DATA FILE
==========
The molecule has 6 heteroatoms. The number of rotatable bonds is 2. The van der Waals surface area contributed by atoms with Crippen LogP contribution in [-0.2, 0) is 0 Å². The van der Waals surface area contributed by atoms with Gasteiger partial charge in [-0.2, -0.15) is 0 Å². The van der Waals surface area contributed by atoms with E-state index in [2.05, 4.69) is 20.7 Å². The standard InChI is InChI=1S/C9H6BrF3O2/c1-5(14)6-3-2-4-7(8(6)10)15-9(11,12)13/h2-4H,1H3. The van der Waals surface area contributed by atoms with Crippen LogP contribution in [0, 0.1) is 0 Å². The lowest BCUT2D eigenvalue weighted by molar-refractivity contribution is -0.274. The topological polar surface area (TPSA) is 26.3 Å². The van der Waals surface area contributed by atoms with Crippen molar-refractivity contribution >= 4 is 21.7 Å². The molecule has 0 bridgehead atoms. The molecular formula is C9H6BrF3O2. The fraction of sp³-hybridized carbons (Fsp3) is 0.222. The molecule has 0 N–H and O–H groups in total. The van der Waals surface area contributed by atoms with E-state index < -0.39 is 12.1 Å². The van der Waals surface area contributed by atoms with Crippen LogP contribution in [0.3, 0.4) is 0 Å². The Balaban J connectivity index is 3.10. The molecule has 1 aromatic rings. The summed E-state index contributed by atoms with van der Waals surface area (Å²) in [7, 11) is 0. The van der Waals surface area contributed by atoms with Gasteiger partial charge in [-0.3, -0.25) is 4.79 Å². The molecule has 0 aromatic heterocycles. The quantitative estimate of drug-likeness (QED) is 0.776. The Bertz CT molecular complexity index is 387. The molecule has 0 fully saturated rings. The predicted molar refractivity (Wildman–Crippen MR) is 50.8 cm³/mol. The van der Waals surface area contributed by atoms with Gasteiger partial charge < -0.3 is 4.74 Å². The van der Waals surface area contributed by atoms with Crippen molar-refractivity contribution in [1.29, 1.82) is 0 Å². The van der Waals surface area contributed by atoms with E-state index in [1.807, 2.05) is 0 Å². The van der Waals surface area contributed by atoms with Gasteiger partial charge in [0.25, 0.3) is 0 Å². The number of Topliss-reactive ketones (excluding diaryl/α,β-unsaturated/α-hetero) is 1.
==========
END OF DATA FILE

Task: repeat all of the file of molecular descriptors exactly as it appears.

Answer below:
The molecule has 6 heteroatoms. The number of rotatable bonds is 2. The van der Waals surface area contributed by atoms with Crippen LogP contribution in [-0.2, 0) is 0 Å². The van der Waals surface area contributed by atoms with Gasteiger partial charge in [-0.2, -0.15) is 0 Å². The van der Waals surface area contributed by atoms with E-state index in [2.05, 4.69) is 20.7 Å². The standard InChI is InChI=1S/C9H6BrF3O2/c1-5(14)6-3-2-4-7(8(6)10)15-9(11,12)13/h2-4H,1H3. The van der Waals surface area contributed by atoms with Crippen LogP contribution in [0, 0.1) is 0 Å². The lowest BCUT2D eigenvalue weighted by molar-refractivity contribution is -0.274. The topological polar surface area (TPSA) is 26.3 Å². The van der Waals surface area contributed by atoms with Crippen molar-refractivity contribution >= 4 is 21.7 Å². The molecule has 0 bridgehead atoms. The molecular formula is C9H6BrF3O2. The fraction of sp³-hybridized carbons (Fsp3) is 0.222. The molecule has 0 N–H and O–H groups in total. The van der Waals surface area contributed by atoms with E-state index < -0.39 is 12.1 Å². The van der Waals surface area contributed by atoms with Crippen LogP contribution in [0.3, 0.4) is 0 Å². The Balaban J connectivity index is 3.10. The molecule has 1 aromatic rings. The summed E-state index contributed by atoms with van der Waals surface area (Å²) in [7, 11) is 0. The van der Waals surface area contributed by atoms with Gasteiger partial charge in [-0.3, -0.25) is 4.79 Å². The molecule has 0 aromatic heterocycles. The quantitative estimate of drug-likeness (QED) is 0.776. The Bertz CT molecular complexity index is 387. The molecule has 0 fully saturated rings. The predicted molar refractivity (Wildman–Crippen MR) is 50.8 cm³/mol. The van der Waals surface area contributed by atoms with Gasteiger partial charge < -0.3 is 4.74 Å². The van der Waals surface area contributed by atoms with Crippen molar-refractivity contribution in [1.29, 1.82) is 0 Å². The van der Waals surface area contributed by atoms with E-state index in [1.807, 2.05) is 0 Å². The van der Waals surface area contributed by atoms with Gasteiger partial charge in [0.25, 0.3) is 0 Å². The number of Topliss-reactive ketones (excluding diaryl/α,β-unsaturated/α-hetero) is 1.